"The death penalty runs counter to the provision and spirit of our Constitution against inhuman and cruel punishment," he said.

In an earlier interview, Marikina Rep. Miro Quimbo branded the proposal as "anti-poor", "considering that no rich person has been executed in the last 40 years."

"The presence of the death penalty has no effect on the reduction of criminality," he said.

Republic Act (RA) No. 7659 or the Death Penalty Law was scrapped during the leadership of 2 women presidents - the late President Corazon Aquino and former president and now Pampanga Rep. Gloria Macapagal Arroyo.


Father Amado Picardal, who helped bury a teenager from a slum family who was gunned down by motorcycle-riding assassins in Davao, said a Duterte presidency is "very frightening."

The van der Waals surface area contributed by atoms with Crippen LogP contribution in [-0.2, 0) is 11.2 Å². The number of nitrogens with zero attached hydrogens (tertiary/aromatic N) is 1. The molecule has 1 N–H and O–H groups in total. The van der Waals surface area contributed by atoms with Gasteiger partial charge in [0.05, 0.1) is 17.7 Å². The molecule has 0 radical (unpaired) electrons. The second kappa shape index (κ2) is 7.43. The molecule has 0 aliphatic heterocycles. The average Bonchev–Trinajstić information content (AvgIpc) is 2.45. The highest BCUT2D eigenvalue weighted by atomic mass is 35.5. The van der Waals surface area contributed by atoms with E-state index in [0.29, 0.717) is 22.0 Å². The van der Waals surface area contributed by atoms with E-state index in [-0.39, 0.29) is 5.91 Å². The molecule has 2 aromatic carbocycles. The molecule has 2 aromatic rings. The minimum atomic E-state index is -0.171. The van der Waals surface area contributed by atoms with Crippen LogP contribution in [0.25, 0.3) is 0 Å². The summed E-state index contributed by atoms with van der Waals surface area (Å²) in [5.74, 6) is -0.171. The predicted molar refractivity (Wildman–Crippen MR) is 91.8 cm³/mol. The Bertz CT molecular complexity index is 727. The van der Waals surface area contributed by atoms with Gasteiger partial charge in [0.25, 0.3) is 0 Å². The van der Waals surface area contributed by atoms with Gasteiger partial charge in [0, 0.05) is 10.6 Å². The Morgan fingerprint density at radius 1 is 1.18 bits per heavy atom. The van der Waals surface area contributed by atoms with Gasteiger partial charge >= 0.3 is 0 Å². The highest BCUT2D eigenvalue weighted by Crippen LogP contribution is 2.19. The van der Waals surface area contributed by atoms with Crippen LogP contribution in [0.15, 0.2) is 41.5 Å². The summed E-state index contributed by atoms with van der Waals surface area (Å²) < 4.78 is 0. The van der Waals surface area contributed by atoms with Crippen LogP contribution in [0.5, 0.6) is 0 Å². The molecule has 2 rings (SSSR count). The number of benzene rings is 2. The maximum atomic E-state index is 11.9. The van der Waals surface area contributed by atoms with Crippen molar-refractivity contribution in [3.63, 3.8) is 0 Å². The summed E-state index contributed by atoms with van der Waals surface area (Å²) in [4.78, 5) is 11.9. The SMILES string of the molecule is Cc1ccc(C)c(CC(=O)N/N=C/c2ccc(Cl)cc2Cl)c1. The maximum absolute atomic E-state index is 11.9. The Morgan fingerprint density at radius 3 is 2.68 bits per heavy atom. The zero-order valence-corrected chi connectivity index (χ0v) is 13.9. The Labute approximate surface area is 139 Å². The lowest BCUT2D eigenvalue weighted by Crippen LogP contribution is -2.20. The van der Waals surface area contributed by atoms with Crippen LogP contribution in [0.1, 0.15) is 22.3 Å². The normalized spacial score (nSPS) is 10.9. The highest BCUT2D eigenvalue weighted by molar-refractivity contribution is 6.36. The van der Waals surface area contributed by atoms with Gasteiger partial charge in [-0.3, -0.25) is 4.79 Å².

He added that human rights groups will need to keep a close watch and document any violations, especially extrajudicial killings, in the next 6 years.

In a report, the Commission on Human Rights said 206 people, mostly suspected criminals and including 19 minors, were slain in shootings and stabbings attributed to the death squads from 2005 to 2009 alone, adding that there were witnesses to at least 94 of the killings.

"Nobody wanted to testify," said Loretta Ann Rosales, who headed the commission at the time. "There was a measure of fear. We can't prove his criminal liability because nobody would say that he ordered the killings."

Phelim Kine of the US-based group Human Rights Watch said it found no hard evidence of any direct role by Duterte in 28 death-squad killings, mostly from 2007 to 2008 that it investigated.